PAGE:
Jackie Bradley Jr.

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Jackie Bradley Jr.'s long-awaited playoff coming-out party shows the importance of patience

Alex Reimer
October 18, 2018 - 10:30 am

At one point next summer, it is likely Jackie Bradley Jr. will scuffle at the plate. The center fielder will probably flail wildly at balls out of the strike zone and put on uncompetitive at-bats. It will be maddening to watch.

When this happened this season, there were calls to bench JBJ, or worse, trade him. Hopefully his postseason coming-out party forever retires those reactionary demands.

Bradley is on track to win ALCS MVP, following two gargantuan home runs in Games 3 and 4 against Houston. His grand slam off Roberto Osuna in the eighth inning Tuesday put the Astros away, and his two-run blast off Josh James in the sixth inning Wednesday gave the Red Sox a lead they would not relinquish. 

Oh, and his three-run double in Game 2 off Gerrit Cole gave the Red Sox a lead with David Price on the mound, and turned the tide of the series. It’s propelled Boston to three straight wins, putting the Red Sox on the doorstep of the World Series.

JBJ’s offensive outburst shouldn’t be a big surprise, considering how strong he finished the season. Over his final 76 games of the campaign, Bradley slashed .282/.349/.502 with nine home runs and 25 extra-base hits. For comparison's sake, Andrew Benintendi hit .286/.352/.401 with three home runs over that same stretch.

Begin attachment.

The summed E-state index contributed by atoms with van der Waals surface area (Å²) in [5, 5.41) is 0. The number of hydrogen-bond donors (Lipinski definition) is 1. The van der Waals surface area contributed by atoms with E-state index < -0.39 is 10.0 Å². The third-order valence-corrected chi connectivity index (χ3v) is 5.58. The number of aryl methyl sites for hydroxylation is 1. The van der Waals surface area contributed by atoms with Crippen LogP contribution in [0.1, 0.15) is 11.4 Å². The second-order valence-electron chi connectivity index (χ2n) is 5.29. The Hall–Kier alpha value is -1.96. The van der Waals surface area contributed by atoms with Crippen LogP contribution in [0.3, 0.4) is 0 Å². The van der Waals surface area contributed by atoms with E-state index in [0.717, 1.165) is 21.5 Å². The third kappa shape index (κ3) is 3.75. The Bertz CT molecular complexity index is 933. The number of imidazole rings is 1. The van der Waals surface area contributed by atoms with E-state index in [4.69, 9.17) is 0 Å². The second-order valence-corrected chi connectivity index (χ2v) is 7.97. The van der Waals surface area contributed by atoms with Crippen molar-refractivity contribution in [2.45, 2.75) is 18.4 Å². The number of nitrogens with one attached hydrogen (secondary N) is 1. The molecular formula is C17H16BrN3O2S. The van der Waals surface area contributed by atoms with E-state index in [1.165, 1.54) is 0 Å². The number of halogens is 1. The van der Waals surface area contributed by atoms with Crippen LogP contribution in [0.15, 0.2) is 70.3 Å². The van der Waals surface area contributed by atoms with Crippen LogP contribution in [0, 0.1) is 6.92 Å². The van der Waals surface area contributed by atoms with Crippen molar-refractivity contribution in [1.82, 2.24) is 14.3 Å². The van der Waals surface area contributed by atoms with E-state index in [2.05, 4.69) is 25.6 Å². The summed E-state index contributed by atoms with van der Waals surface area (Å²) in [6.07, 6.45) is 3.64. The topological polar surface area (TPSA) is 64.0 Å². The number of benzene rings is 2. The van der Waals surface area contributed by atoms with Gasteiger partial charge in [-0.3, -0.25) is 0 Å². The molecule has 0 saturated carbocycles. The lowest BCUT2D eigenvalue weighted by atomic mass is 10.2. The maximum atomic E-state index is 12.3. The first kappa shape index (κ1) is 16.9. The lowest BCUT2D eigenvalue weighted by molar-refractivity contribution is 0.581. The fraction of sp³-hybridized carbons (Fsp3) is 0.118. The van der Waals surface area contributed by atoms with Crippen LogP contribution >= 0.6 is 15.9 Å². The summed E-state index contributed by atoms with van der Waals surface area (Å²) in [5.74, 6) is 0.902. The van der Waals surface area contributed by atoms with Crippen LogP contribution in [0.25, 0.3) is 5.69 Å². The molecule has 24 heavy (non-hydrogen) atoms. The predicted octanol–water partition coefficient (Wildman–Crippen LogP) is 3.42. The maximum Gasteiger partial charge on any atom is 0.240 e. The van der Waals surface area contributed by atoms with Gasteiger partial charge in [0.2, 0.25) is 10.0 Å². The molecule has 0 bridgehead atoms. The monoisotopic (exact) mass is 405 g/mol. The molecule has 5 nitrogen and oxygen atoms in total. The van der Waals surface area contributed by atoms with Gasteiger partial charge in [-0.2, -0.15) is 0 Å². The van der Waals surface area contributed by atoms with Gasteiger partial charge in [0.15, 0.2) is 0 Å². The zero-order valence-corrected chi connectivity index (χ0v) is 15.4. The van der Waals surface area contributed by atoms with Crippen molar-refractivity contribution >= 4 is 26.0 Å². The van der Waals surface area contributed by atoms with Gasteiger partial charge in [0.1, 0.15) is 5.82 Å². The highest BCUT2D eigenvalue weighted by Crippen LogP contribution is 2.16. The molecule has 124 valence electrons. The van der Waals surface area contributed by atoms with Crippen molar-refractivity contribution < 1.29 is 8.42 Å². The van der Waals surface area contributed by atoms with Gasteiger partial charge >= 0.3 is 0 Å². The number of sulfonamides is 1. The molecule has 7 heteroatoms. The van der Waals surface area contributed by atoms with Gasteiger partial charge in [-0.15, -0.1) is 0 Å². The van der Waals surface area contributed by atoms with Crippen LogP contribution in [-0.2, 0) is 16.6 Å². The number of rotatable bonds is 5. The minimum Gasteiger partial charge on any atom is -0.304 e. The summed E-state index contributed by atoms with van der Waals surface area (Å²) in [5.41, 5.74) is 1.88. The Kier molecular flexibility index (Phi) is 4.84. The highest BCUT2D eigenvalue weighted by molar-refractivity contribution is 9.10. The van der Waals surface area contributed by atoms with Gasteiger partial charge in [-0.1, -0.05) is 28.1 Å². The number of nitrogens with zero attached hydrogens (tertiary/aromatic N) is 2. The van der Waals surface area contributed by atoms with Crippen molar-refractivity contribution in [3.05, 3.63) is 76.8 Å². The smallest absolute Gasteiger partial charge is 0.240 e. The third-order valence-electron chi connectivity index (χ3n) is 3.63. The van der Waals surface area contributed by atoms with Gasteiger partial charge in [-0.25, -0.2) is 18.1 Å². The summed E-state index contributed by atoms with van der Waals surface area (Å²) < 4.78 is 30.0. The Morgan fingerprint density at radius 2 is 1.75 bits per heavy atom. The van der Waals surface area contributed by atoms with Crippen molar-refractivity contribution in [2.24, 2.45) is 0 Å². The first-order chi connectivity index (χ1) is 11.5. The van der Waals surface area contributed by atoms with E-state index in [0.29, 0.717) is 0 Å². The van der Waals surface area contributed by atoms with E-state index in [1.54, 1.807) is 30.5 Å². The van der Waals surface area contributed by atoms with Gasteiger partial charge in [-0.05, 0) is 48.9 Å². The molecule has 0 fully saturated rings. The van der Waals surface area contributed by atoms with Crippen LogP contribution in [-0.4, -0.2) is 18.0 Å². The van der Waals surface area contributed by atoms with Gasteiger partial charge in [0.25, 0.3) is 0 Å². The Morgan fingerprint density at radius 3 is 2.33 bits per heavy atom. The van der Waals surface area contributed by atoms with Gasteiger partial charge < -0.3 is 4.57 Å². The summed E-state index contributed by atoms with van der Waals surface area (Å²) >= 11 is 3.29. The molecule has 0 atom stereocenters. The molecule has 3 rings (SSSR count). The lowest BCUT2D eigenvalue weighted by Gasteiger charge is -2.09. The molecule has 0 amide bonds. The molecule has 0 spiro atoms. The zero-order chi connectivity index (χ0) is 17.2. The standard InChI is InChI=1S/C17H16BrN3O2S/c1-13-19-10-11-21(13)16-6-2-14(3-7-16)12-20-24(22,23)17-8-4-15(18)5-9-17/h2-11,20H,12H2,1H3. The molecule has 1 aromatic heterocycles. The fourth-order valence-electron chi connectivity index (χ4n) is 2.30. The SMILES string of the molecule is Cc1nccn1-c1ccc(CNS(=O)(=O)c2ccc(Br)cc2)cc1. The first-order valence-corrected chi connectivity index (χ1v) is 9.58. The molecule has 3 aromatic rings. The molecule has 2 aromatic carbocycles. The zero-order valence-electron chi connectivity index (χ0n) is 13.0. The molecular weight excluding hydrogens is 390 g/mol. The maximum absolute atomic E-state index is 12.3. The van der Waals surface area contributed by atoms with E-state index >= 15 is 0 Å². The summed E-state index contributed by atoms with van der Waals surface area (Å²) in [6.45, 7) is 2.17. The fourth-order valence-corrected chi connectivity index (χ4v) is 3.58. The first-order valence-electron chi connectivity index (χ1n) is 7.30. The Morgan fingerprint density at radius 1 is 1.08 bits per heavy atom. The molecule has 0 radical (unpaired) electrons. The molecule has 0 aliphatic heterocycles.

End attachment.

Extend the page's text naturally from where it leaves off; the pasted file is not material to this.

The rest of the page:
Over the last three seasons, Bradley is averaging 19 home runs with a .763 OPS. In that time span, he’s accumulated a WAR of 10.2, which isn’t surprising, considering his sensational defense. 

Bradley’s incredible ability with his glove should keep him in the lineup even when his of offensive production isn’t nearly that gaudy. On June 20, when JBJ was slashing .182/.279/.297,  his WAR was an even 0.0, which is a testament to his defensive ability.

In many respects, Bradley’s road is a testament to the importance of patience. It was apparent he wasn’t ready to be a big league contributor in 2013 or 2014, when hit .196 with 152 strikeouts in his first 164 games. It got so bad for Bradley in 2014, the Red Sox sent him back to the minor leagues in August, amidst questions about his work ethic and willingness to take instruction.

The following season, Bradley didn’t play in the big leagues until May. His batting average stood at a laughable .119 on Aug. 1, which prompted him to troll beloved color commentator Dennis Eckersley on Twitter. The now-infamous photograph made the rounds when David Price chewed out Eckersley on the team plane last year.

Bradley finished the 2015 campaign strong, along with the rest of his young teammates, setting himself up for a breakout 2016 season. While JBJ hasn’t reached those heights since –– 26 home runs, .835 OPS –– he’s seemingly settled into what he’ll be: an exceptional defender with more than enough pop to carry a place at the bottom of the lineup.

Or, in regards to his work in the ALCS, carry the Red Sox to victory. 

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